Is anyone else struggling with reading? I have all of this time on my hands, so in theory I should be reading a lot, but I am just not. I think part of the problem is that I gravitate toward serious reads and that is not what my mind needs right now. I thought it would be helpful for me to look back on the books that have provided me comfort in some way and maybe that will encourage me to pick up more books like that. I would also love any of your recommendations!
Notes of a Nervous Planet by Matt Haig
I would consider all of Matt Haig’s work to be comfort reads, especially his nonfiction. Haig struggles with anxiety and depression (follow him on Twitter for some helpful insight) and he shares his experiences with navigate the world. We need this now more than ever, and I have found myself flipping through the book and reading some of my favourite passages:
“The world exists in you. Your experience of the world isn’t this objective unchangeable thing called ‘The World’. No. Your experience of the world is your interaction with it, your interpretation of it. To a certain degree we all make our own worlds. We read it in our own way. But also: we can, to a degree, choose what to read. We have to work out what about the world makes us feel sad or scared or confused or ill or calm or happy.”
Raven Black by Ann Cleeves
Is it strange to find a mystery comforting? The murder in this book happens off the page, and the story is more about Shetland and its people. There is a lot of history here and everyone knows one another- there is something comforting in that. I just appreciate the tone of this book and the TV adaptation is my all-time favourite show. I really should talk this opportunity to continue on with the rest of the books in the series.
Heartstopper by Alice Oseman
No surprise here! I think a graphic novel is the perfect thing to pick up when you do not have enough room in your brain for anything too serious or lengthy. It is even better if the story itself is just so damn adorable! Just the thought of Charlie and Nick brings a smile to my face, and that is something we all need right now.
10 Blind Dates by Ashley Elston
I find myself compelled to read YA contemporary in times like these. 10 Blind Dates takes place around Christmas time (Did you know that The Hallmark Channel is replaying all of their Christmas movies?), but I don’t think you need to read it in December to appreciate it. Christmas is such a small part of the story. The book tackles some heavier topics, but the way this family comes together is so delightful. Truly one of my favourite bookish families! The dates themselves range from hilarious to adorable. It was just a joy to read.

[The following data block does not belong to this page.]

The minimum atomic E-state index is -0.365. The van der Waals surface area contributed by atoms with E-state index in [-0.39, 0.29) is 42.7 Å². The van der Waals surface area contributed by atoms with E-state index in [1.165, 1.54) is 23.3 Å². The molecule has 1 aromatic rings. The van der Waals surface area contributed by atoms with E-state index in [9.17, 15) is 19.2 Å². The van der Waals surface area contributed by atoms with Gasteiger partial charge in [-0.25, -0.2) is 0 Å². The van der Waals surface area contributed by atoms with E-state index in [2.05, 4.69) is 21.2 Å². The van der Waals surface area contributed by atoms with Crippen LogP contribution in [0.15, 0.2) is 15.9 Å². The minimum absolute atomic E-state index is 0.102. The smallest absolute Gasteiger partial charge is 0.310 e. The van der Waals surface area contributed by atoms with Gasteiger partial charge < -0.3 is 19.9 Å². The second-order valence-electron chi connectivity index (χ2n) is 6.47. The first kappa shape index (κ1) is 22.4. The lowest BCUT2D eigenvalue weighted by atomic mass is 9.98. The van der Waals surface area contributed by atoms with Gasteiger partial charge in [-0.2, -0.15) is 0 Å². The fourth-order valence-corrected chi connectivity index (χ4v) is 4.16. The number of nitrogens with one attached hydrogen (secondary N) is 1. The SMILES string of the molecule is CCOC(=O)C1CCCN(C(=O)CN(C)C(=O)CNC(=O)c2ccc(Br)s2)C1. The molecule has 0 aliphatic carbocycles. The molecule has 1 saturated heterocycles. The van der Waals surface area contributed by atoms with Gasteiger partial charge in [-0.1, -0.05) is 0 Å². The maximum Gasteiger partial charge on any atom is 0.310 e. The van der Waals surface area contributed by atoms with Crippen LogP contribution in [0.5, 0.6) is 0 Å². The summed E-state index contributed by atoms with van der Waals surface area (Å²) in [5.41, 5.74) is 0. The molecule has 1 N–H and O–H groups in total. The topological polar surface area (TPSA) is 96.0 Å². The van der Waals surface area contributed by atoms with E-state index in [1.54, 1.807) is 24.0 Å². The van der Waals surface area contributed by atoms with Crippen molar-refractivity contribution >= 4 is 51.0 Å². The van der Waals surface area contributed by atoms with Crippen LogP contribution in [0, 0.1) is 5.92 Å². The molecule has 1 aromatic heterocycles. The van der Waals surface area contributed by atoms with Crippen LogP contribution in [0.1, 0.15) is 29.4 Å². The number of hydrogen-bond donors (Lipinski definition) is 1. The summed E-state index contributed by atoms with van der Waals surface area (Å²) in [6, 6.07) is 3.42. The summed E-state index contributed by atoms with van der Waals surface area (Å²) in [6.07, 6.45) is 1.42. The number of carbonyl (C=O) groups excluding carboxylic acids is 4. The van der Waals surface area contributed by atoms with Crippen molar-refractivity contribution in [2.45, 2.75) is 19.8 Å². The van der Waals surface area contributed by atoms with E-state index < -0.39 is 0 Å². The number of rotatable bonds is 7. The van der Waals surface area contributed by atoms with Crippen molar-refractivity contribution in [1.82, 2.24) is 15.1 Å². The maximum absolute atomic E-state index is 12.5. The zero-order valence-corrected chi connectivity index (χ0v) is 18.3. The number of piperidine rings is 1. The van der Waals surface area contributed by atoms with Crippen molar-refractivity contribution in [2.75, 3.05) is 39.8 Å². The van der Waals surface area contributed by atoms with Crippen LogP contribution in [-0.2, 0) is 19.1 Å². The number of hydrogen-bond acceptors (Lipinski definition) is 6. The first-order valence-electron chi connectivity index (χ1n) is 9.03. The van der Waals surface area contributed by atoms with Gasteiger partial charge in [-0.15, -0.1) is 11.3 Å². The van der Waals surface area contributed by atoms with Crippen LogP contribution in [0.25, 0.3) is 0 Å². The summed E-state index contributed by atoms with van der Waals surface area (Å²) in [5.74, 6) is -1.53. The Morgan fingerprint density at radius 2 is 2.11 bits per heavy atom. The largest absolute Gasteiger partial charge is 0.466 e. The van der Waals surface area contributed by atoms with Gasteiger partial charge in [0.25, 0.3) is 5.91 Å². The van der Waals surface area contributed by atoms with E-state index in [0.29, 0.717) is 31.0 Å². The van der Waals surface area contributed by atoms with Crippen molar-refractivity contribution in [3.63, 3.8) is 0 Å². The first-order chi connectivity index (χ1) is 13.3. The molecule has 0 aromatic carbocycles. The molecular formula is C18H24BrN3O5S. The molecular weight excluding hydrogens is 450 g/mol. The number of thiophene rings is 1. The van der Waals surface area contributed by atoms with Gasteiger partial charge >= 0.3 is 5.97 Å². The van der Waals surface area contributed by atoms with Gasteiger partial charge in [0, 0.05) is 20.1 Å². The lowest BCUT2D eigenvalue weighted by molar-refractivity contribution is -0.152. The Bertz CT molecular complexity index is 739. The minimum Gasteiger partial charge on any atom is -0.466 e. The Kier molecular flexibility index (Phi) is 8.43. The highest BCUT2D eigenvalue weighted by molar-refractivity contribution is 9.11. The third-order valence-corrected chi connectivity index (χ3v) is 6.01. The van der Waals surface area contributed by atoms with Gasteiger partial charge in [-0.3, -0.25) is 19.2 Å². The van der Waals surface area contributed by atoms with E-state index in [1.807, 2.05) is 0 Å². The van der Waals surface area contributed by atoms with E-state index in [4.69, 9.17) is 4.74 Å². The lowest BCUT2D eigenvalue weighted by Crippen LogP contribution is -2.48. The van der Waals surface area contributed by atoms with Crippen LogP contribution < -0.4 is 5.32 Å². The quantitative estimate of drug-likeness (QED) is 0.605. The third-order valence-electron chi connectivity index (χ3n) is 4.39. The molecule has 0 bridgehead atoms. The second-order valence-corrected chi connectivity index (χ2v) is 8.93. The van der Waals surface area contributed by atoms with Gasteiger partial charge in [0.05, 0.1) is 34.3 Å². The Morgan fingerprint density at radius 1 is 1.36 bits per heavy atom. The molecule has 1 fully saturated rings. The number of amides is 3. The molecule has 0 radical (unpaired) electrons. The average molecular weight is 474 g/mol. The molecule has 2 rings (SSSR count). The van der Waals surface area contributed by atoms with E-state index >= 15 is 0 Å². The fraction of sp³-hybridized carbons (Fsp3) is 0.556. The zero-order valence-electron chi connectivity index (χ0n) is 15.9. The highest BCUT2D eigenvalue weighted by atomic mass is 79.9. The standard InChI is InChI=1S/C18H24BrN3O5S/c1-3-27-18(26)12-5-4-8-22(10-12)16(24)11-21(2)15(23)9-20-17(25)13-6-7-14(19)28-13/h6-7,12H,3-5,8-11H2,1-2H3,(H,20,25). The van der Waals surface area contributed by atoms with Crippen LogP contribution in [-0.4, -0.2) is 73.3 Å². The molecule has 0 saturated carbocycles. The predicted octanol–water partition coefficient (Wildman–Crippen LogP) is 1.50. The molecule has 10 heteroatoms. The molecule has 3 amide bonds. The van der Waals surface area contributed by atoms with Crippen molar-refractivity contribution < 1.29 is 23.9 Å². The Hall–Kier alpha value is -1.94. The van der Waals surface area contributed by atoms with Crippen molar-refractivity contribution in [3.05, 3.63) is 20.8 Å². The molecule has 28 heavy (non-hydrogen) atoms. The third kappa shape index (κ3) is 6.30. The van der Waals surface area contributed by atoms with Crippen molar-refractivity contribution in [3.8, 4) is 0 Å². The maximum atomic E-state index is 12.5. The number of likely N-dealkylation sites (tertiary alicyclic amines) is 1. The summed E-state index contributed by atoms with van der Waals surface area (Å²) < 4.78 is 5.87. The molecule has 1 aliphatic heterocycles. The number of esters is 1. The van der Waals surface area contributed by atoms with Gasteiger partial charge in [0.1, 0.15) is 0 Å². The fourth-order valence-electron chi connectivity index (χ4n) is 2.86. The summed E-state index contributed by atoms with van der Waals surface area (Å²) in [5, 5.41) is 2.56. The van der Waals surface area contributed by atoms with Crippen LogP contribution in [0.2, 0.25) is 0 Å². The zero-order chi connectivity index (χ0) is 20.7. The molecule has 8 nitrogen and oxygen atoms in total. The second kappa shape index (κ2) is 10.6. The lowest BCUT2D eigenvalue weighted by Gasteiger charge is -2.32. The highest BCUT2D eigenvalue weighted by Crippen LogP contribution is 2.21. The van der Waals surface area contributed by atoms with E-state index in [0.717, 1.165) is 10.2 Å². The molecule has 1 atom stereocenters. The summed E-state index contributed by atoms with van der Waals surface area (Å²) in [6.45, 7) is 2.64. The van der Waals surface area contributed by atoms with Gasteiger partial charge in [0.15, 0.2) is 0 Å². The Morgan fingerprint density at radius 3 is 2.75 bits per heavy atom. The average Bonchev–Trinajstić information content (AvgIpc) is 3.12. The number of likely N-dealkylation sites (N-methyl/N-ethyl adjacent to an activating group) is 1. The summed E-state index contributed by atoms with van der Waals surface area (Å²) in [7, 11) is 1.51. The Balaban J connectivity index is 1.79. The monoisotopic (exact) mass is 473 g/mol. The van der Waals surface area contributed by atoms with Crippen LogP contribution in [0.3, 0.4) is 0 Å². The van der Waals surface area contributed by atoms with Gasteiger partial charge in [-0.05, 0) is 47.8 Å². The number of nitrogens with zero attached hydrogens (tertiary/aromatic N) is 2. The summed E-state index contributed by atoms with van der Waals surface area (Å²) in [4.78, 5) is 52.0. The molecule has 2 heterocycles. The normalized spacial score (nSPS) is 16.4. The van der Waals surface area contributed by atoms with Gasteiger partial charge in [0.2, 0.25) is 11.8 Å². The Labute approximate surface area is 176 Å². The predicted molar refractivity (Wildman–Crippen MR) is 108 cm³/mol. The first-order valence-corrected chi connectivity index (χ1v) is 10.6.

Modern Love edited by Daniel Jones
You probably know by now that I love nonfiction, but so much of what I read are difficult memoirs. I need more comforting nonfiction in my life and I would say that Modern Love qualifies. Each essay focuses on different kinds of love and each one is beautiful in it’s own right. There are some that are heartbreaking but ultimately hopeful. I would say pick this one up if you need a good cry because Modern Love will bring tears of both joy and sadness to your eyes.
Norse Mythology by Neil Gaiman
Now is the perfect time to read books with a little bit of humour in them but they can be completely hit or miss for me. Norse Mythology is exactly my sense of humour, mainly thanks to Loki. I would highly recommend the audiobook of this one as Gaiman narrates it and it is so much fun! I will never get tired of the banter between Loki and Thor.
The Book Woman of Troublesome Creek by Kim Michele Richardson
I find certain historical fiction novels to be quite comforting. The one that instantly came to mind was The Book Woman of Troublesome Creek. Once again, there are some darker themes, but I think the overall message of the story is incredible and this is a part of history I knew little about. I love the idea of women travelling the mountains on the back of a mule in order to provides books to people who need them. It is a reminder of the power of books and reading!
Emma by Jane Austen
Let’s be honest, I would consider all of Jane Austen’s novels to be comforting, but there is something about Emma that I think is perfect if you need something light and distracting. I just adore Emma so much- faults and all! She is such a gossip and gets herself into trouble, but that is what makes her so much fun to read about! Once you finish Emma, I would then pick up Lady Susan. It is short, told through letters, and so entertaining.